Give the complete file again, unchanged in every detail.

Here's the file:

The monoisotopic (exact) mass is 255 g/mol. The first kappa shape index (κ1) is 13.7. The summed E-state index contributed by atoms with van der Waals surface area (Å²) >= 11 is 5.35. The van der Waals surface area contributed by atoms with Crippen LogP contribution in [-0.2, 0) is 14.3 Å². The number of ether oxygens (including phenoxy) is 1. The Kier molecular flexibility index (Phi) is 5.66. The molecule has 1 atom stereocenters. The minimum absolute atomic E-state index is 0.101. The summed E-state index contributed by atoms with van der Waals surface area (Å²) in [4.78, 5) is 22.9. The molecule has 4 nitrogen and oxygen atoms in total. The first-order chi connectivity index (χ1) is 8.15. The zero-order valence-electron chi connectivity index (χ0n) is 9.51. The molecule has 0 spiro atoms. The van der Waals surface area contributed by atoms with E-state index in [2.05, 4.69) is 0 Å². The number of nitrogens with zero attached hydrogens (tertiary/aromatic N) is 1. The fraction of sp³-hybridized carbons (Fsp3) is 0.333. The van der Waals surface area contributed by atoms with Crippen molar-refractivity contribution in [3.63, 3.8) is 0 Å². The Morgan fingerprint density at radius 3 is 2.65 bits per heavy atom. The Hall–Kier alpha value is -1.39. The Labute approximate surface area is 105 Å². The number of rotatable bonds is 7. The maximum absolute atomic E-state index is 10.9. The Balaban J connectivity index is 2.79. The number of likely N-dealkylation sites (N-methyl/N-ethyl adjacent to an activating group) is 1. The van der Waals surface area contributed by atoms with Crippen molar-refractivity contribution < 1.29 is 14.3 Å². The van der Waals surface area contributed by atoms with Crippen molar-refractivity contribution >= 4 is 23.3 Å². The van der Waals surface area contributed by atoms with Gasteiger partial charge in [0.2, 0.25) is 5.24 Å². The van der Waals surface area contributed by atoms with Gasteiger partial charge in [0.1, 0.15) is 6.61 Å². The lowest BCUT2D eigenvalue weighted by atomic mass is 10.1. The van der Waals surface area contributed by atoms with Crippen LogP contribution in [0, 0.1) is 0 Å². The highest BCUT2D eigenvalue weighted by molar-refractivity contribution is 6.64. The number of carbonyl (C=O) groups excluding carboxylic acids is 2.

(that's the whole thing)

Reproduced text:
The monoisotopic (exact) mass is 255 g/mol. The first kappa shape index (κ1) is 13.7. The summed E-state index contributed by atoms with van der Waals surface area (Å²) >= 11 is 5.35. The van der Waals surface area contributed by atoms with Crippen LogP contribution in [-0.2, 0) is 14.3 Å². The number of ether oxygens (including phenoxy) is 1. The Kier molecular flexibility index (Phi) is 5.66. The molecule has 1 atom stereocenters. The minimum absolute atomic E-state index is 0.101. The summed E-state index contributed by atoms with van der Waals surface area (Å²) in [4.78, 5) is 22.9. The molecule has 4 nitrogen and oxygen atoms in total. The first-order chi connectivity index (χ1) is 8.15. The zero-order valence-electron chi connectivity index (χ0n) is 9.51. The molecule has 0 spiro atoms. The van der Waals surface area contributed by atoms with E-state index in [2.05, 4.69) is 0 Å². The number of nitrogens with zero attached hydrogens (tertiary/aromatic N) is 1. The fraction of sp³-hybridized carbons (Fsp3) is 0.333. The van der Waals surface area contributed by atoms with Crippen molar-refractivity contribution in [3.63, 3.8) is 0 Å². The Morgan fingerprint density at radius 3 is 2.65 bits per heavy atom. The Hall–Kier alpha value is -1.39. The Labute approximate surface area is 105 Å². The number of rotatable bonds is 7. The maximum absolute atomic E-state index is 10.9. The Balaban J connectivity index is 2.79. The number of likely N-dealkylation sites (N-methyl/N-ethyl adjacent to an activating group) is 1. The van der Waals surface area contributed by atoms with Crippen molar-refractivity contribution < 1.29 is 14.3 Å². The van der Waals surface area contributed by atoms with Crippen molar-refractivity contribution >= 4 is 23.3 Å². The van der Waals surface area contributed by atoms with Gasteiger partial charge in [0.2, 0.25) is 5.24 Å². The van der Waals surface area contributed by atoms with Gasteiger partial charge in [0.1, 0.15) is 6.61 Å². The lowest BCUT2D eigenvalue weighted by atomic mass is 10.1. The van der Waals surface area contributed by atoms with Crippen LogP contribution in [0, 0.1) is 0 Å². The highest BCUT2D eigenvalue weighted by molar-refractivity contribution is 6.64. The number of carbonyl (C=O) groups excluding carboxylic acids is 2.